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How do I get housing in South Korea outside of the military and teaching English? I would prefer to rent a house, as I am not fond of apartments, but would be willing to consider an apartment as long as I can have some privacy as I plan on making noise-Good Noise... Music!

  • I'm confused by the "outside of military and teaching english" statement. I understand that the military would provide housing, so do English teaching jobs also provide housing? – mkennedy Oct 26 '17 at 22:01
  • Yes but it would require you to be apart of either by enlisting or applying for those jobs. I really want to know if you can get housing outside of those two entities and or can it be a house for rent. – calia Oct 27 '17 at 1:44
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Forget about a house, at least in the big cities. They're very rare and for the very, very wealthy. Koreans have developed a taste for high-rises, which come in all kinds of price ranges.

Most jobs in Korea do not come with housing. Jobs that do are (1) senior managers and (2) expats, ie people sent from overseas to Korea by the company. If you can find such a job back home and get sent to Korea, you might get housing. If not, forget it.

As for privacy and no noise, that's an even rarer commodity in Korea. It's a hectic place. People live on top of each other.

EDIT

Further to the OP's comment/question: is there a better way of having this done or where would I go to get the most privacy? I also have no intention of living in the city.

That poses a few more problems...

  • Not living in the city.

Eh? Where would you be planning to work and live? If you stand in the geographical center of Seoul, say Yongsan-gu, everything, and I mean everything, 50 km around that spot is urbanized. And by urbanized I mean concreted over in high-rises. Living at the outer edge of that circle (which happens to be the outer edge of the public transportation network), you'd be stuck with 4/5 hours stuck in transportation a day. Assuming your employer would be in Seoul proper. And maybe on the other side of the circle. Hell on toast.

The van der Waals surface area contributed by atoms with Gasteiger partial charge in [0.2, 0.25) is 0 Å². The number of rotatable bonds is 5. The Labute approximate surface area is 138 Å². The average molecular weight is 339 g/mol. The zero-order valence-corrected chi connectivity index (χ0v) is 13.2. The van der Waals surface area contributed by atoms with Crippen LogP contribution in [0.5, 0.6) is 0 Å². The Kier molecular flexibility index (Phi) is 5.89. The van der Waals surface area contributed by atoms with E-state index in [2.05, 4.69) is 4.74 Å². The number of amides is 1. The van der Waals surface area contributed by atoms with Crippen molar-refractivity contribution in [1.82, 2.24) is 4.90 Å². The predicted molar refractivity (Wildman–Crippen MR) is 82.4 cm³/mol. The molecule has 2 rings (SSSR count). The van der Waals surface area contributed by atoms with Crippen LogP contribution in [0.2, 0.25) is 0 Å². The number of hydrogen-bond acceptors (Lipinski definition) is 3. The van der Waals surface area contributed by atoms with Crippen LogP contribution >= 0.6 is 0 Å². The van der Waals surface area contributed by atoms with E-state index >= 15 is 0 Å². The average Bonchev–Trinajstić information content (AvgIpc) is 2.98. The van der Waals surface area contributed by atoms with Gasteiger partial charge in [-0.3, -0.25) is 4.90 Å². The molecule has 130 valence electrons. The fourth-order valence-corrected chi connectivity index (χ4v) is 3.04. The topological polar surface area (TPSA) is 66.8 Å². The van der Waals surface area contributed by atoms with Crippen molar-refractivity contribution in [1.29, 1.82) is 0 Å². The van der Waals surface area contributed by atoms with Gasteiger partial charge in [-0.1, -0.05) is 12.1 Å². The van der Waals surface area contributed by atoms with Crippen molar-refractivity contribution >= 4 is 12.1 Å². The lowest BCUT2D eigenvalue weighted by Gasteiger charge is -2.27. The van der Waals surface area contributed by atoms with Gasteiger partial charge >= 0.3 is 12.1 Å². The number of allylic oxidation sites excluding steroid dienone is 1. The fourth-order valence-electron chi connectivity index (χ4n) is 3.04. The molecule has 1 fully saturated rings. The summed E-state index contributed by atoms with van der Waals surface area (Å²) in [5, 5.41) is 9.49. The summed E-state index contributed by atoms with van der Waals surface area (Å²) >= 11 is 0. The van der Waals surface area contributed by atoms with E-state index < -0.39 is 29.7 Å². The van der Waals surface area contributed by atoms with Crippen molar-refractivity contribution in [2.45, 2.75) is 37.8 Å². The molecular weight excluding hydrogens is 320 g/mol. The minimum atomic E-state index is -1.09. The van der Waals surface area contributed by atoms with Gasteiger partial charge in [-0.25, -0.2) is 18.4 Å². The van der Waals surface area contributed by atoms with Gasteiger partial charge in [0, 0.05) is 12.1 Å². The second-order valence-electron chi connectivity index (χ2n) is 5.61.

Only people without a choice and their opposite, immensely rich people, live outside the conurbation. You're not in Kansas anymore. It's not "Oh living in the city is bad, I'll move to the 'burbs" there. The burbs are an exact mirror image of the city, just worse. More concrete, more people. And where the suburbs end, the countryside starts, and there is nothing there for you.

  • Privacy. Noise and disturbances.

Considering their lifestyle, Koreans do have, generally, a high tolerance for noise. You'll be disturbed by your neighbours more than they'll disturb you. But if you have neighbours who object to your music -- on general principle or because you're a foreigner -- you'll be in for a world of trouble.

A possibility is to live in one of the foreign ghettos, one in line with your budget anyway. From haebangchon near the big Itaewon US base to Seorae maeul there are a few places where foreigners tend to be a majority, and noise disturbances are less of an issue. Many places are also smaller buildings, called, unfortunately, villas (they're nothing but). Five to six floors tops.